Bernie Sanders is Toast
He's repelling the people he needs to mount a comeback.
It’s not exactly going out on a limb to say that Bernie Sanders, briefly the frontrunner for the Democratic nomination, is in serious trouble. He’s now behind in the delegate count and all of the conventional candidates have lined up behind rival Joe Biden. And, as I noted earlier today, the FiveThirtyEight forecast gives Biden an 87 percent chance of clinching before the convention.
But Sanders isn’t that far behind, Biden isn’t that good a campaigner, and there’s still plenty of time for the momentum to shift.
It’s not going to.
Elizabeth Warren, widely seen as his rival for the Progressive “lane,” has not only declined to endorse him but is continuing to condemn him for not doing more to rein in his online trolls. This, in turn, has led me to re-evaluate some previous postings in a new light.
First off, my recent Warren-centric posts “Women Are Not a Voting Bloc” and “Women Are Not a Voting Bloc II,” while written to demonstrate that women didn’t exactly rally around Warren or Amy Klobuchar, also showed something else: Sanders has done far worse among women than men across the contests thus far.
Second, Warren’s complaints about the online harrassment—and John Aravosis’ supporting tweet thread about Sanders and his top staffers’ appearances on the Chapo Trap House podcast—has led me to rethink at least two older posts.
In “Joe Rogan, Bernie Sanders, and the Intellectual Dark Web,” I largely dismiss the argument, mostly coming from Warren supporters, that Sanders’ appearance on that show and happily accepting Rogan’s endorsement were problematic. My limited defense of Rogan still strikes me as reasonable. But I now see Sanders’ participation as something other than a one-off.
Similarly, I now offer a more firm Yes in answer to my recent question “Should We Blame Bernie for His Trolls?” While I still have no evidence that he’s actively encouraging them, the fact that Sanders and his senior staffers are supporting things as vile as Chapo Trap House makes his calls for civility ring hollow.
Zack Beauchamp connects the dots nicely:
You can understand why Warren seems to think Sanders’s disavowals ring a bit hollow. Sanders sat down for an interview with Chapo Trap House, the “dirtbag left” podcast whose hosts repeatedly serve up some of the most vicious and personal attacks on Warren. Sanders speechwriter David Sirota has appeared on their show while working on the campaign, as has national press secretary Briahna Joy Gray. From Warren’s point of view, it might seem like Sanders is speaking out of both sides of his mouth: vaguely disavowing online anger in public statements while his campaign reaches out and appeals directly to the people purveying it.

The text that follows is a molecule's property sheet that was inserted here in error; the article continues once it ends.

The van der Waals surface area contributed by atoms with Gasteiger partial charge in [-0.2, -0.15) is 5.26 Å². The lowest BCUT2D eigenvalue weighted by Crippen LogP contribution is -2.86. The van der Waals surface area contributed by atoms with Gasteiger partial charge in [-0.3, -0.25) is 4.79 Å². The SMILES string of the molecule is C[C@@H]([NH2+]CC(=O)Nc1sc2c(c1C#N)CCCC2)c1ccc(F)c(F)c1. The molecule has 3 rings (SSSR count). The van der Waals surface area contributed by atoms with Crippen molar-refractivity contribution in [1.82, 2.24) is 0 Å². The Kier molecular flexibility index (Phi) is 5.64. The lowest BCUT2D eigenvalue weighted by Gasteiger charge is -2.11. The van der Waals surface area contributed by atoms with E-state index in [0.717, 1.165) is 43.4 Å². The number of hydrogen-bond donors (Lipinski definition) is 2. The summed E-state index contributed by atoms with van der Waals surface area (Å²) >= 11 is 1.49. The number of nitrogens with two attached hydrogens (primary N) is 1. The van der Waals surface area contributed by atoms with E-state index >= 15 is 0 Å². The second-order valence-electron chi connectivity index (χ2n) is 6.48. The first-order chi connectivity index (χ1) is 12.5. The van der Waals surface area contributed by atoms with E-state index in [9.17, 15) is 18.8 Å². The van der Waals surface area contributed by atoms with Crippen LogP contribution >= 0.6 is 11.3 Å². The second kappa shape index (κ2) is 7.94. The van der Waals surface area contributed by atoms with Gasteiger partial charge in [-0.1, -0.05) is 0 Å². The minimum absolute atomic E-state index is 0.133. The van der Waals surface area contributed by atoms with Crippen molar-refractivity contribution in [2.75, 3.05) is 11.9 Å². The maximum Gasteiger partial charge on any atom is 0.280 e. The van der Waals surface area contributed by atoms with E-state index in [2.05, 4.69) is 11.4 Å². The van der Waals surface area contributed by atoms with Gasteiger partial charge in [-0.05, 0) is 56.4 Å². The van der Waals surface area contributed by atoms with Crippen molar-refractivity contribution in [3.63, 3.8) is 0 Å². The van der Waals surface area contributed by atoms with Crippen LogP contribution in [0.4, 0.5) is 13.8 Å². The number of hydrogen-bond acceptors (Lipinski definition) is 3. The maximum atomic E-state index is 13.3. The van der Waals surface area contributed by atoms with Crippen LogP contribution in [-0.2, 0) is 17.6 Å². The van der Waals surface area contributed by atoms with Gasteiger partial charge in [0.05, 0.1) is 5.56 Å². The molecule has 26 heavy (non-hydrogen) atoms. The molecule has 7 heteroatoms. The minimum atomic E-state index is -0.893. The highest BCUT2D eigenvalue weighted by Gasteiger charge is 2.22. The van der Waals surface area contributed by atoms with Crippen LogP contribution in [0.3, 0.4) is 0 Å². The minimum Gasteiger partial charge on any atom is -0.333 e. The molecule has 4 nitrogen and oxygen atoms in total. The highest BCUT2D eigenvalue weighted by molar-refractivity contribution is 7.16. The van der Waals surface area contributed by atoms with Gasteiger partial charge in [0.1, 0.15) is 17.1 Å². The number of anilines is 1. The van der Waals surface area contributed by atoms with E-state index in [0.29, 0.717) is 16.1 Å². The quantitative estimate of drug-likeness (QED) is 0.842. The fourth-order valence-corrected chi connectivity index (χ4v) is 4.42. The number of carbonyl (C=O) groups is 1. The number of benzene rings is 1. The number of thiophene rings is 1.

The purported aim of all the pro-Sanders trolling, the snake emojis directed at Warren on Twitter, and the vitriolic attacks on the Nevada Culinary Union is to shame or bully the targets into getting behind Sanders. Judging by this interview, it seems to have had the opposite effect on Warren.
Online anger and abuse may not filter down to the ordinary voter directly, but it shapes the way Democratic Party elites see the Sanders campaign. If they see it as a font of negativity and anger or a source of direct attacks on them and people they admire, they’re less likely to see it as something they’re comfortable lining up behind. And these sorts of endorsements can matter in primaries; support from Rep. Jim Clyburn (D-SC) and Sen. Amy Klobuchar (D-MN) seems to have really helped buoy Joe Biden in their respective states.
Which brings me to my final point: Sanders has demonstrated no aptitude for expanding his tent. He can’t even deal with liberal outlets like MSNBC.